FOR IMMEDIATE RELEASE
FRIDAY, OCT. 10, 2008
Linda Gragg, executive director
N.C. Christmas Tree Association
For the third time in four years, a North Carolina Christmas tree
is going to the White House
RALEIGH -- North Carolina Christmas trees are starting to feel right at home at the White House. For the third time in four years, a N.C. Fraser fir will grace the Blue Room of the White House, greeting visitors with its aromatic smell and 18-and-a-half-foot presence.
River Ridge Farms of Crumpler, owned and operated by business partners Jessie Davis, Rusty Estes and Carol Pennington, was selected for the honor by winning the title of Grand Champion Grower at the National Christmas Tree Association contest held in Des Moines, Iowa in August.
River Ridge Farms was chosen to represent North Carolina Christmas tree producers at their national convention by earning the top spot in the N.C. Christmas Tree Association’s tree contest.
“We are absolutely honored to send a tree to the White House,” Davis said. “To be able to do this for Ashe County, for North Carolina and for the United States is like winning the Super Bowl for a tree farmer.”
Staff from the White House will visit one of River Ridge Farms’ tree fields in Creston on Oct. 21 to select the tree. (Editors: Details regarding the time and exact location of the visit will be provided at a later date.)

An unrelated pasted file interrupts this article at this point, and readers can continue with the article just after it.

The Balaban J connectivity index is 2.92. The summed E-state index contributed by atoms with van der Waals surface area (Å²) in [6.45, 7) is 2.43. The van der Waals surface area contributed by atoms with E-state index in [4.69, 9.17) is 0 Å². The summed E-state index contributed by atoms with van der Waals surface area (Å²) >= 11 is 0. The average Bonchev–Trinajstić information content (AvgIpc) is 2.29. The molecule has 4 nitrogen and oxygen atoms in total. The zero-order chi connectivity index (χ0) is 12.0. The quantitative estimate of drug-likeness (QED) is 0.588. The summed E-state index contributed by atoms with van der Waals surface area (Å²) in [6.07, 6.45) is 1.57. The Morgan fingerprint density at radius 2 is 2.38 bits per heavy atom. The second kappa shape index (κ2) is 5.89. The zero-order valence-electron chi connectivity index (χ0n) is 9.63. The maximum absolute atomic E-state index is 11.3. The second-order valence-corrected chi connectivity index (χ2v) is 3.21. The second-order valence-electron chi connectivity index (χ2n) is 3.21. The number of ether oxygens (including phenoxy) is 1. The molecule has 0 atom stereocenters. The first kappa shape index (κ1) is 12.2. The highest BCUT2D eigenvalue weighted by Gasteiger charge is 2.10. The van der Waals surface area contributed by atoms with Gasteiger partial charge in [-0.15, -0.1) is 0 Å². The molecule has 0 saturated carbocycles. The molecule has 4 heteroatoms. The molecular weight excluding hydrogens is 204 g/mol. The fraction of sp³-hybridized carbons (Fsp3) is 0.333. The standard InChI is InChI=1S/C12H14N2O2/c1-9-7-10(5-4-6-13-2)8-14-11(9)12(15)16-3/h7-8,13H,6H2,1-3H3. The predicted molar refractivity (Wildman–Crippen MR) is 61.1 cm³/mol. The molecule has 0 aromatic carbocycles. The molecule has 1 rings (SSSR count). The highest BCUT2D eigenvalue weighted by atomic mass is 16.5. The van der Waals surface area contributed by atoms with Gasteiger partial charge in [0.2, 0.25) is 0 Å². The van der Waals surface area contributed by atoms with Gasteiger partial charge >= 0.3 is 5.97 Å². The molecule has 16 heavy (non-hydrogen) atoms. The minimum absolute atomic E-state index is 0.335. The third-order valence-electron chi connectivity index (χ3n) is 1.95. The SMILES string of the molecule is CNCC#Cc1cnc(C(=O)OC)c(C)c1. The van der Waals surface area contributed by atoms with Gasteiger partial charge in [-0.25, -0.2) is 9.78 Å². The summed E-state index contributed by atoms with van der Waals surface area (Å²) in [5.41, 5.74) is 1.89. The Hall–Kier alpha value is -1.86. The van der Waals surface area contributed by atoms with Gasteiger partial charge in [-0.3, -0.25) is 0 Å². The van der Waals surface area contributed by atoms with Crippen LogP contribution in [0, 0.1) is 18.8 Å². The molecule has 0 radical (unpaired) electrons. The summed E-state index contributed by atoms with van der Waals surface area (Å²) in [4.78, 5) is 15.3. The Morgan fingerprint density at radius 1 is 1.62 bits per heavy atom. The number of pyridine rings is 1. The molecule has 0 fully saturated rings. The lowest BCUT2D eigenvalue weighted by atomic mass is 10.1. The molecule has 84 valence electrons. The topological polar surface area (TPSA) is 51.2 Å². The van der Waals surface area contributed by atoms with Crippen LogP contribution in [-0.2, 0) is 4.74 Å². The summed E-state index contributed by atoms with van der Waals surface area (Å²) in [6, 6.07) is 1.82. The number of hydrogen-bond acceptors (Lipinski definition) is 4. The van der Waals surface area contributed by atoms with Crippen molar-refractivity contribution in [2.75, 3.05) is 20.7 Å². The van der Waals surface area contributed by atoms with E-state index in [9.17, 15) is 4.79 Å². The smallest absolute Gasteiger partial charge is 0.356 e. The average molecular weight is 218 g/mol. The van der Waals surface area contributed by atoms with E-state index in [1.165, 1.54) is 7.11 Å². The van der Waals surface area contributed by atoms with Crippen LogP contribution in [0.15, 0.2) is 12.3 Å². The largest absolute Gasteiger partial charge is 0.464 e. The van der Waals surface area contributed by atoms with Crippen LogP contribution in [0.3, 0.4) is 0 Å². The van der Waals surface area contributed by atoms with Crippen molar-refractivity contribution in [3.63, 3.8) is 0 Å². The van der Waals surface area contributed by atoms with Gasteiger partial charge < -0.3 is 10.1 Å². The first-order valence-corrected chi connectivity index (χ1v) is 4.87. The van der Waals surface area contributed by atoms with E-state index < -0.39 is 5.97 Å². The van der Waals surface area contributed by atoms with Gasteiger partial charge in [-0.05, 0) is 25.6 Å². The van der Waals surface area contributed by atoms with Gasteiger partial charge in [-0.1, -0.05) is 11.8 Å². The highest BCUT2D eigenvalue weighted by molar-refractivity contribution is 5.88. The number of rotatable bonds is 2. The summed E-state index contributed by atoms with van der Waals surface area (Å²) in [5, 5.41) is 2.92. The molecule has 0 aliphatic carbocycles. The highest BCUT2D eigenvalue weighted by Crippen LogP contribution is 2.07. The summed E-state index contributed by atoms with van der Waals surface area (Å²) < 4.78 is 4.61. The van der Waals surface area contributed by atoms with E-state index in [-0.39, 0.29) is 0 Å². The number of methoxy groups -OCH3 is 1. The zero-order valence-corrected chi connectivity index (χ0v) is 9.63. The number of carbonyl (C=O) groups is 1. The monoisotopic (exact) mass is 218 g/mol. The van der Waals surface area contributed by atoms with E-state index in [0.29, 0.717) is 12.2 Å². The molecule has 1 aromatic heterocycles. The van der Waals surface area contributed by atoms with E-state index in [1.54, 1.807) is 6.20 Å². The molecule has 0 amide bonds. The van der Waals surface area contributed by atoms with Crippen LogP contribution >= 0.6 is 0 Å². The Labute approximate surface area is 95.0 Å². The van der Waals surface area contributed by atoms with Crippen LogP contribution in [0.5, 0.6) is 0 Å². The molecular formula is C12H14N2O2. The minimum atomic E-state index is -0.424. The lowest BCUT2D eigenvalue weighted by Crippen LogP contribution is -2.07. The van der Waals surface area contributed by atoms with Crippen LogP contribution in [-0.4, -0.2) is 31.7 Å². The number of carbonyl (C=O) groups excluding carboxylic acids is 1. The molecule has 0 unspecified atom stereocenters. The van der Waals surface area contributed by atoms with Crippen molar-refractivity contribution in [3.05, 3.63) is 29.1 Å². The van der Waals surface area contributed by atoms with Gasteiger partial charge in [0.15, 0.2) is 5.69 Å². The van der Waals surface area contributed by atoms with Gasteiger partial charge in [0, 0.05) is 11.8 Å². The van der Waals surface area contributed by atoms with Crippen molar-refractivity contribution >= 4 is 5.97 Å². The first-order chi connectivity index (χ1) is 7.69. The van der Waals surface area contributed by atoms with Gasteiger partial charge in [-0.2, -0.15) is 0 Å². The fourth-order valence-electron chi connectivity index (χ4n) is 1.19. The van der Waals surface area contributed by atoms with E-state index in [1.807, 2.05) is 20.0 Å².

Davis has already walked the fields looking for trees that meet the minimum height requirements of 18-and-a-half-feet tall. Several trees in the Creston field are 22- and 23-feet tall, planted around 1985 when Davis and his father-in-law Joe Pennington were just in their second year of business.
Pennington passed away in 2003 and Estes joined the business. Davis said sending one of the farm’s early trees was a fitting tribute to his father-in-law, who Davis said would be proud of the selection.
Davis and Estes manage around a million trees on 500 to 600 acres in Northwest North Carolina and Southwest Virginia. Christmas tree farming takes a great deal of work and patience. After trimming and shaping, the trees typically experience about a foot of growth a year, meaning it takes many years until they are large enough to be harvested.
“This year’s crop is in extremely good shape,” Davis said. “It’s been dry here, but we got rain at the right times, which has helped.”
This marks the first time River Ridge Farms will send a tree to the White House, but it is the second year in a row that an Ashe County tree will make the trip. Mistletoe Meadows in Laurel Springs, owned by Joe and Linda Freeman, sent a Fraser fir in 2007. The National Christmas Tree Association has been selecting a tree to send to the White House since 1966. This is the 11th tree from North Carolina.